It’s spring! That means *ACHOO* that it’s time for you to get out and *ACHOO* shoot spring photos! Photographers everywhere love this time of *ACHOO* year because of the natural beauty found during spring. You *ACHOO* get to see colors you’d otherwise never witness. There are a lot of tips on how to shoot photos during the springtime, but we’re focusing on the stuff no one tells you. So, if you’re looking to shoot some of the best spring photos you’ve ever shot, consider these practical tips.
Well, this one could be pretty obvious, but anti-histamines are very worth your time if you’re allergy-prone. My immune system changes, and so when Claratin doesn’t work then some other medicine will. During the spring, I always take medicine before I go out to shoot photos.
More importantly, too, is to keep your immune system healthy. I’m not a doctor, but vitamin D has helped me immensely. Humans typically don’t get enough, so it makes sense to take supplements. Vitamin C is also fantastic at keeping the immune system healthy. If folks around me are sick, I’ll pop vitamin C tablets and down Emergen-C packets.
In your camera bag, perhaps bring an extra dose of something. Those Vitamin C boosts I talked about fit in easily.
Wear a Mask
I know! The world is more or less getting over the whole wearing a mask thing. But it’s not a bad idea in this case. Wearing a mask helps protect you from allergens when shooting spring photos. If you get close to a flowering tree, then you’re bound to inhale its pollen. A mask will protect you from that. I wear thicker or double-layered masks.
Beyond this, always carry at least one spare mask. Sometimes masks can hold a lot of pollen or allergens. So if you want to keep shooting spring photos, change to something cleaner. I’ll often have one mask in my jacket, one in my camera bag, and then sometimes walk out with yet another. Rotating between them keeps things more sanitary.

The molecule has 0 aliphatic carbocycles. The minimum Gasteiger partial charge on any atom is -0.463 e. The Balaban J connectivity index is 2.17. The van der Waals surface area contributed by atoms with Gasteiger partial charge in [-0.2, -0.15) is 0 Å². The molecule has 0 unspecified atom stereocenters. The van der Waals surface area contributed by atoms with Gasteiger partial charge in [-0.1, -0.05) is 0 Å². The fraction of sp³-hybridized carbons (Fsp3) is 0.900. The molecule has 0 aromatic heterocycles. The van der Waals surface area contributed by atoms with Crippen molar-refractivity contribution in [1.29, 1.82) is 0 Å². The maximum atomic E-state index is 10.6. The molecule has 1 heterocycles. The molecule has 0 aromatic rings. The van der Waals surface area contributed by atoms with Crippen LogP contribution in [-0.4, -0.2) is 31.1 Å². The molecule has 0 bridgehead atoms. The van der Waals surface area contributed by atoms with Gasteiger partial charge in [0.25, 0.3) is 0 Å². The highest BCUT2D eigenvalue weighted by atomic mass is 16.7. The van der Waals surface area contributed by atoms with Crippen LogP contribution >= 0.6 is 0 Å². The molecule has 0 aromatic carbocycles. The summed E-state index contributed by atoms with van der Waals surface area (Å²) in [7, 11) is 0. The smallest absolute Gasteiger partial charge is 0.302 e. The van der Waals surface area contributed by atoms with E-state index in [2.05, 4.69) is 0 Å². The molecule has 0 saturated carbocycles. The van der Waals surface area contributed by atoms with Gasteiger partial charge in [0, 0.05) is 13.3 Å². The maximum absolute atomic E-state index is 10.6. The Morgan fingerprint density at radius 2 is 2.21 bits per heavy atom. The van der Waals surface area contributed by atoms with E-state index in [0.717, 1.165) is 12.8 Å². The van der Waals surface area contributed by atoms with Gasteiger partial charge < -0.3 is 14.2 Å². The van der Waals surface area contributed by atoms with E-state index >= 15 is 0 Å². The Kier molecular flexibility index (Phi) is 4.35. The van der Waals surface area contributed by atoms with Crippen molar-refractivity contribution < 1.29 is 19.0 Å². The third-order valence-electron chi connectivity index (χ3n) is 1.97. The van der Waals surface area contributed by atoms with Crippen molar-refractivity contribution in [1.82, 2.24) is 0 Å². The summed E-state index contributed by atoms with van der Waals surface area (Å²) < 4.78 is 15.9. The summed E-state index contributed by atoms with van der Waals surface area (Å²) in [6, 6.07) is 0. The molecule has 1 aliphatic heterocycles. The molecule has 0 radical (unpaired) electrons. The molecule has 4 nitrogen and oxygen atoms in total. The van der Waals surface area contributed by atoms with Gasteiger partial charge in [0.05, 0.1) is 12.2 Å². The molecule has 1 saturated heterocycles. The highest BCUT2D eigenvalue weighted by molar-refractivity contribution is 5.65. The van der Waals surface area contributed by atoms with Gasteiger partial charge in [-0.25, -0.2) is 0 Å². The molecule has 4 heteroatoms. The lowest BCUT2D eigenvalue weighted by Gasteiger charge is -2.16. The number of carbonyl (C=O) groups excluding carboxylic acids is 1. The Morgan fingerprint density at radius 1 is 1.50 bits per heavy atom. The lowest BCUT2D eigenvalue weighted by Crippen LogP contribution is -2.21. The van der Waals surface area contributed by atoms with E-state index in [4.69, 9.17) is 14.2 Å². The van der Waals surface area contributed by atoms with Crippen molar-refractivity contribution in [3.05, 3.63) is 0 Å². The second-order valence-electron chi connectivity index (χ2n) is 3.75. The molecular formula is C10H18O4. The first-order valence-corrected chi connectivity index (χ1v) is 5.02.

Wear Protective Eyewear
Protective eyewear can be really useful here. Sometimes it’s sunglasses, other times your eyeglasses can work fine. But I’d also reach for ski goggles or even woodworker goggles. It will protect your eyes from getting pollen in them and becoming itchy. Typically, in every single camera bag, I’ve got a little bottle of gel eyedrops. These can help provide relief when needed.
If you don’t want to wear glasses or goggles, then consider a face shield. This can make shooting photos a bit tougher of course when you’re trying to pull a viewfinder up to your eye. So instead, use the LCD screen and shoot from the hip or something. Combine this with good practices that help you stabilize your camera when shooting.
Use a Rocket Blower
Rocket blowers are great tools for cleaning our camera sensors and lenses. But they’re also great for keeping allergens off your face. Point it at your face and squeeze it for a blast of air. It will remove allergens like pollen and dust from your face. It will also double-up to clean your camera sensor if you don’t have a camera that’s weather resistant.